Archive for July 2010
This morning I’ve met the future tenants at their present house. They live 5 minutes walk from Wood Green tube station in a quiet street. The family is composed of the mother,Angela, her 17 years old son and 13 years old daughter. They live in a 3-storeys block of flat. The flat they’re living at the moment doesn’t fully satisfy their needs as a family, since the children have to share the same room and of course they are looking forward to move in their new house. Angela has kindly agreed to release an interview, supported by her mum.
Talking more informally (with the camera off) Angela’s mum told me she is a bit concerned about her daughter and children having to move during the winter, when the house will be ready because this could cause some problems. But as Angela herself said, she is quite confident to have all the support she needs from the MHT team to make things run smoothly.
I also asked Angela why she thinks she was chosen among all the other applicants and she thinks because of her general interest towards the project and what she does for the environment. She also knows the area well: she lived there from the age of 10 to 21, her mum lives close and her children’s school is close too.
On the 26th July I interviewed Paul Dennett and Helen Wilkins. They both work at MHT: Paul is Senior Building Surveyor, Helen is Relationship Manager. MHT has worked before on other projects of “hard to treat” properties, but this is the first time that they almost achieve the PassivHaus standard.
The fourth interview I made was to Jean Pierre Wack (Eight Associates), who was in charge of the SAP (Standard Assessment Procedure) calculations for the Haringey PassivTerrace. He explains well the difference between SAP and PHPP (PassivHaus Planning Package) that was used by Anne Thorne Architects Partnership as main tool to calculate the energy consumption of the house and as a design tool. Jennie Swain and Fran Bradshaw (Anne Thorne Architects Partnership) were interviewed too to talk about the project.
On the 22nd July I interviewed Seb Junemann, Sustainability Officer at Metropolitan Housing Partnership, which Metropolitan Housing Trust is part of. In the first part of the interview Seb answered some general questions about his motivations towards the project and the project itself (the same questions I asked to everybody else). In the second part he talks more in detail about the application process and how the team came together.
MHT’s role in this project is quite interesting because they are the client and the lead of the design team at the same time, so they could follow the project very closely.
The following day I interviewed Richard Garland, Finance Director at Sandwood Design and Build, the contractors for this project.
Works are due to start very soon and I’m looking forward to go on site.
I have prepared a set of questions to interview the key people involved in the Haringey PassivTerrace project. The first questions are more general and are the same for everybody, more specific questions follow towards the end of each interview.
On 13th July I interviewed my supervisor Dr. Ben Croxford, Course Director of the MSc Environmental Design and Engineering who is dealing with the monitoring of the Haringey PassivTerrace.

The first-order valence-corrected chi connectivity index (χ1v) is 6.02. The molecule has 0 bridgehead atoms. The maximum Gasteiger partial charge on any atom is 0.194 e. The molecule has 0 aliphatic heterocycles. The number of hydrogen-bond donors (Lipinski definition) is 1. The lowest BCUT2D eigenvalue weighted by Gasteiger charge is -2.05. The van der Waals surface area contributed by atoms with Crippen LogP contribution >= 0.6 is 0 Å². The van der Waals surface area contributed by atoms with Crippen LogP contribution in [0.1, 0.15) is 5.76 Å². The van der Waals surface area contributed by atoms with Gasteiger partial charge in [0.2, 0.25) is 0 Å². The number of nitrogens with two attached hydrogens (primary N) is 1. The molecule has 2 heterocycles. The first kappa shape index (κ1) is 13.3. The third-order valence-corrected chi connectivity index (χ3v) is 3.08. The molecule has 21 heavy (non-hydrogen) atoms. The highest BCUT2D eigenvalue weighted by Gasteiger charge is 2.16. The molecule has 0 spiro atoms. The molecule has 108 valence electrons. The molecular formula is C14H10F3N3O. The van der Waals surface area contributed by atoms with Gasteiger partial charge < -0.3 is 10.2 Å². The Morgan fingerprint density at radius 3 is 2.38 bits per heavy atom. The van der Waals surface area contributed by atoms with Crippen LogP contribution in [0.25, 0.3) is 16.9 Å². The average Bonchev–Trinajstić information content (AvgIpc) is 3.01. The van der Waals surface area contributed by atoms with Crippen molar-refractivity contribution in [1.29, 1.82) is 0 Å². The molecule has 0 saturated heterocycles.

Another valuable contribution to the diary were the answers given by Neil Clement, Director for King Shaw Associates who are the consultants for the environmental and building services of this project. Neil believes that only when considerable carbon savings have been achieved at the fabric level, should the technological aspects then be considered.
As mentioned by Ben, a change in the design has been to revert to a minor wet heating system which has been required to offset the residual heat losses.
Both Ben and Neil agree that the members of the team have worked well together, allowing open and stimulating debates in order to overcome the possible problems.
I asked Neil which are the most popular technologies in UK in the retrofit agenda. This was his interesting answer:
“There is in my experience no standard solutions as it is totally driven by clients budgets and aspirations as well as the technical ability of the whole of the design team. In the past few years it there has been concern about actual paybacks on renewable technologies as they have often been quoted as giving much greater rates of return than have been achieved in practice. As a consequence some people have become a little sceptical about them. The introduction of the feed in tariffs this year has significantly changed the potential payback periods and we expect to see a lot more people installing at a domestic level. The potential introduction of the renewable heat initiative next year may also provide a stimulus for further products.”
For this project solar thermal collectors were utilised. Some other technologies were considered and then rejected: wind turbines, earth tubes, ground source heat pumps and PVs. Wind turbines were rejected as the site location had low average wind speeds and they would not provide significant energy to the project. Earth tubes and ground source heat pumps were rejected as the land available for them was insufficient. PVs were rejected because of the high cost ( note that since the introduction of the feed in tariffs the payback periods have significantly reduced).
On the 5th July I went to the site for the second time to take more pictures before the works start.
Since my last visit some inspections to the walls and floors have been carried out and the house has been prepared for the build works.
The works will start on 26th July so we are all looking forward to it!